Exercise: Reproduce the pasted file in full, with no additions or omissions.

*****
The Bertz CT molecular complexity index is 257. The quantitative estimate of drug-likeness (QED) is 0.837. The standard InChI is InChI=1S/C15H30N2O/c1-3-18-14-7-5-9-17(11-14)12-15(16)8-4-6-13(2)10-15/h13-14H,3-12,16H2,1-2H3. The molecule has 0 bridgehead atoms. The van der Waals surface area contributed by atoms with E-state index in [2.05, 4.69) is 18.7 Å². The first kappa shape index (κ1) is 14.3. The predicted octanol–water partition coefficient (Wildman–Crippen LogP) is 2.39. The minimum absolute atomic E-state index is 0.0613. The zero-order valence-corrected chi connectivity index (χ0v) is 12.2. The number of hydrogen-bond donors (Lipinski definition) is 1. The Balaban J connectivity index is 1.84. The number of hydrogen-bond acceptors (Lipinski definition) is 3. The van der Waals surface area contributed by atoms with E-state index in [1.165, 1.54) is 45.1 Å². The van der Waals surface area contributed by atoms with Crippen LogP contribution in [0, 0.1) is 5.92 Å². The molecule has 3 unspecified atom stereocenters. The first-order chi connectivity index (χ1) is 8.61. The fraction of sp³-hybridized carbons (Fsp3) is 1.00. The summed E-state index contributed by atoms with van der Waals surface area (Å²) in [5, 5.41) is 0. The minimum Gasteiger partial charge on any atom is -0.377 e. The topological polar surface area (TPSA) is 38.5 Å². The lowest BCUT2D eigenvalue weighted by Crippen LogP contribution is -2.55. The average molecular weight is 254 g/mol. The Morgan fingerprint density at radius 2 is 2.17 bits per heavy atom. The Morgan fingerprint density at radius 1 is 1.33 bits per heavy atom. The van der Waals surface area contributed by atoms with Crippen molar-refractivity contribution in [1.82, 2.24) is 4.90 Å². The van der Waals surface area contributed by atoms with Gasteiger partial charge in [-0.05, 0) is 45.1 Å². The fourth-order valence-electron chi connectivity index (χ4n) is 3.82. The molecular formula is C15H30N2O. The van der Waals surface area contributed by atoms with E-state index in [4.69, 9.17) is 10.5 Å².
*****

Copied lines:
The Bertz CT molecular complexity index is 257. The quantitative estimate of drug-likeness (QED) is 0.837. The standard InChI is InChI=1S/C15H30N2O/c1-3-18-14-7-5-9-17(11-14)12-15(16)8-4-6-13(2)10-15/h13-14H,3-12,16H2,1-2H3. The molecule has 0 bridgehead atoms. The van der Waals surface area contributed by atoms with E-state index in [2.05, 4.69) is 18.7 Å². The first kappa shape index (κ1) is 14.3. The predicted octanol–water partition coefficient (Wildman–Crippen LogP) is 2.39. The minimum absolute atomic E-state index is 0.0613. The zero-order valence-corrected chi connectivity index (χ0v) is 12.2. The number of hydrogen-bond donors (Lipinski definition) is 1. The Balaban J connectivity index is 1.84. The number of hydrogen-bond acceptors (Lipinski definition) is 3. The van der Waals surface area contributed by atoms with E-state index in [1.165, 1.54) is 45.1 Å². The van der Waals surface area contributed by atoms with Crippen LogP contribution in [0, 0.1) is 5.92 Å². The molecule has 3 unspecified atom stereocenters. The first-order chi connectivity index (χ1) is 8.61. The fraction of sp³-hybridized carbons (Fsp3) is 1.00. The summed E-state index contributed by atoms with van der Waals surface area (Å²) in [5, 5.41) is 0. The minimum Gasteiger partial charge on any atom is -0.377 e. The topological polar surface area (TPSA) is 38.5 Å². The lowest BCUT2D eigenvalue weighted by Crippen LogP contribution is -2.55. The average molecular weight is 254 g/mol. The Morgan fingerprint density at radius 2 is 2.17 bits per heavy atom. The Morgan fingerprint density at radius 1 is 1.33 bits per heavy atom. The van der Waals surface area contributed by atoms with Crippen molar-refractivity contribution in [1.82, 2.24) is 4.90 Å². The van der Waals surface area contributed by atoms with Gasteiger partial charge in [-0.05, 0) is 45.1 Å². The fourth-order valence-electron chi connectivity index (χ4n) is 3.82. The molecular formula is C15H30N2O. The van der Waals surface area contributed by atoms with E-state index in [4.69, 9.17) is 10.5 Å².